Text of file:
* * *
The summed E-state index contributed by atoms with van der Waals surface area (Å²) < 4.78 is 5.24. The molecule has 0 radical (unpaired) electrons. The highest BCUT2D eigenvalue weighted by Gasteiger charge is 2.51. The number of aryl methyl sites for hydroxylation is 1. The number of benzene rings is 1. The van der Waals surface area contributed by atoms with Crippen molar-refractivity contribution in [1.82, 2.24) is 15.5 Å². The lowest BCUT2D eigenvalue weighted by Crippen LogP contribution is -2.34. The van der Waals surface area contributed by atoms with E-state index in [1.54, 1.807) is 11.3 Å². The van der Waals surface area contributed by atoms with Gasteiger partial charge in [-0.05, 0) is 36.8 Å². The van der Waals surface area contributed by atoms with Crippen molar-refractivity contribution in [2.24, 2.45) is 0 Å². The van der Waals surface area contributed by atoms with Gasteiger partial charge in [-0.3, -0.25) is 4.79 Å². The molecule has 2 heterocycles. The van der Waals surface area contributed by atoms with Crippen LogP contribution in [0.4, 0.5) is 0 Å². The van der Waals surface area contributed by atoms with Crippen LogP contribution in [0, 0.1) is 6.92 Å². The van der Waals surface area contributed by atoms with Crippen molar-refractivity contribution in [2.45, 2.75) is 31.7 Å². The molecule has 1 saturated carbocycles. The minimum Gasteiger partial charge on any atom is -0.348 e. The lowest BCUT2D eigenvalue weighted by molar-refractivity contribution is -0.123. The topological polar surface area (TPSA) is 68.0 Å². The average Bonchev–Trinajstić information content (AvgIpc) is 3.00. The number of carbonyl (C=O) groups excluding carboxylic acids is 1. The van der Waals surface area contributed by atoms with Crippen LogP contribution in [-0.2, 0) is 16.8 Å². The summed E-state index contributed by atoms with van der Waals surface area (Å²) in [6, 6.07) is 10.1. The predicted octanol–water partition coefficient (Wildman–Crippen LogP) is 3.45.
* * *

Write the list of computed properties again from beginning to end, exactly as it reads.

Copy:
The summed E-state index contributed by atoms with van der Waals surface area (Å²) < 4.78 is 5.24. The molecule has 0 radical (unpaired) electrons. The highest BCUT2D eigenvalue weighted by Gasteiger charge is 2.51. The number of aryl methyl sites for hydroxylation is 1. The number of benzene rings is 1. The van der Waals surface area contributed by atoms with Crippen molar-refractivity contribution in [1.82, 2.24) is 15.5 Å². The lowest BCUT2D eigenvalue weighted by Crippen LogP contribution is -2.34. The van der Waals surface area contributed by atoms with E-state index in [1.54, 1.807) is 11.3 Å². The van der Waals surface area contributed by atoms with Gasteiger partial charge in [-0.05, 0) is 36.8 Å². The van der Waals surface area contributed by atoms with Crippen molar-refractivity contribution in [2.24, 2.45) is 0 Å². The van der Waals surface area contributed by atoms with Gasteiger partial charge in [-0.3, -0.25) is 4.79 Å². The molecule has 2 heterocycles. The van der Waals surface area contributed by atoms with Crippen LogP contribution in [0.4, 0.5) is 0 Å². The van der Waals surface area contributed by atoms with Crippen LogP contribution in [0, 0.1) is 6.92 Å². The van der Waals surface area contributed by atoms with Crippen molar-refractivity contribution in [2.45, 2.75) is 31.7 Å². The molecule has 1 saturated carbocycles. The minimum Gasteiger partial charge on any atom is -0.348 e. The lowest BCUT2D eigenvalue weighted by molar-refractivity contribution is -0.123. The topological polar surface area (TPSA) is 68.0 Å². The average Bonchev–Trinajstić information content (AvgIpc) is 3.00. The number of carbonyl (C=O) groups excluding carboxylic acids is 1. The van der Waals surface area contributed by atoms with Crippen LogP contribution in [-0.2, 0) is 16.8 Å². The summed E-state index contributed by atoms with van der Waals surface area (Å²) in [6, 6.07) is 10.1. The predicted octanol–water partition coefficient (Wildman–Crippen LogP) is 3.45.